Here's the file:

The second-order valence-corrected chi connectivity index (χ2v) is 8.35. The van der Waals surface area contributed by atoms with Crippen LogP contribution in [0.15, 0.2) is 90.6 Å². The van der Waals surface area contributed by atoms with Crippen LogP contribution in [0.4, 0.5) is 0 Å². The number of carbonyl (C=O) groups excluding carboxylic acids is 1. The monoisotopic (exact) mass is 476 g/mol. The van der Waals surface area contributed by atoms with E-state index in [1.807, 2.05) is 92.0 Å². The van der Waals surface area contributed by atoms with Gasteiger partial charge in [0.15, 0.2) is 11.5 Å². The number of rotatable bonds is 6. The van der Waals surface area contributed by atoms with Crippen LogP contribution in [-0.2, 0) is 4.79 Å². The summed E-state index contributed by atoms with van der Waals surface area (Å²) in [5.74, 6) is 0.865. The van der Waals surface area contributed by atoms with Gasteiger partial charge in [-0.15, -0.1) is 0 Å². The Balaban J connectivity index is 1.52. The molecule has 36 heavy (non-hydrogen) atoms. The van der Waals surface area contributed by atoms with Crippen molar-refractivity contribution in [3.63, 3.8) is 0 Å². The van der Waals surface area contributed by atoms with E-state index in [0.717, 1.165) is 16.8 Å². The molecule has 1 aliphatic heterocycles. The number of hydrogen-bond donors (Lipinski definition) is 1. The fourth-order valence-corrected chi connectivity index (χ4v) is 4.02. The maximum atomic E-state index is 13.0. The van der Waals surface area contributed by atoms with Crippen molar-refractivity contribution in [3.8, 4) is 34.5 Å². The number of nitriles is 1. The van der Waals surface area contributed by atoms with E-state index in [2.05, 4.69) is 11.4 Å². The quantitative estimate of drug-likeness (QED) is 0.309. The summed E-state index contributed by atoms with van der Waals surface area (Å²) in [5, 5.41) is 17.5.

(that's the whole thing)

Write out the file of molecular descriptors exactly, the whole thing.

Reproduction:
The second-order valence-corrected chi connectivity index (χ2v) is 8.35. The van der Waals surface area contributed by atoms with Crippen LogP contribution in [0.15, 0.2) is 90.6 Å². The van der Waals surface area contributed by atoms with Crippen LogP contribution in [0.4, 0.5) is 0 Å². The number of carbonyl (C=O) groups excluding carboxylic acids is 1. The monoisotopic (exact) mass is 476 g/mol. The van der Waals surface area contributed by atoms with E-state index in [1.807, 2.05) is 92.0 Å². The van der Waals surface area contributed by atoms with Gasteiger partial charge in [0.15, 0.2) is 11.5 Å². The number of rotatable bonds is 6. The van der Waals surface area contributed by atoms with Crippen LogP contribution in [-0.2, 0) is 4.79 Å². The summed E-state index contributed by atoms with van der Waals surface area (Å²) in [5.74, 6) is 0.865. The van der Waals surface area contributed by atoms with Gasteiger partial charge in [-0.15, -0.1) is 0 Å². The Balaban J connectivity index is 1.52. The molecule has 36 heavy (non-hydrogen) atoms. The van der Waals surface area contributed by atoms with Crippen molar-refractivity contribution in [3.63, 3.8) is 0 Å². The van der Waals surface area contributed by atoms with E-state index in [0.717, 1.165) is 16.8 Å². The molecule has 1 aliphatic heterocycles. The number of hydrogen-bond donors (Lipinski definition) is 1. The fourth-order valence-corrected chi connectivity index (χ4v) is 4.02. The maximum atomic E-state index is 13.0. The van der Waals surface area contributed by atoms with Crippen molar-refractivity contribution in [3.8, 4) is 34.5 Å². The number of nitriles is 1. The van der Waals surface area contributed by atoms with E-state index in [2.05, 4.69) is 11.4 Å². The quantitative estimate of drug-likeness (QED) is 0.309. The summed E-state index contributed by atoms with van der Waals surface area (Å²) in [5, 5.41) is 17.5.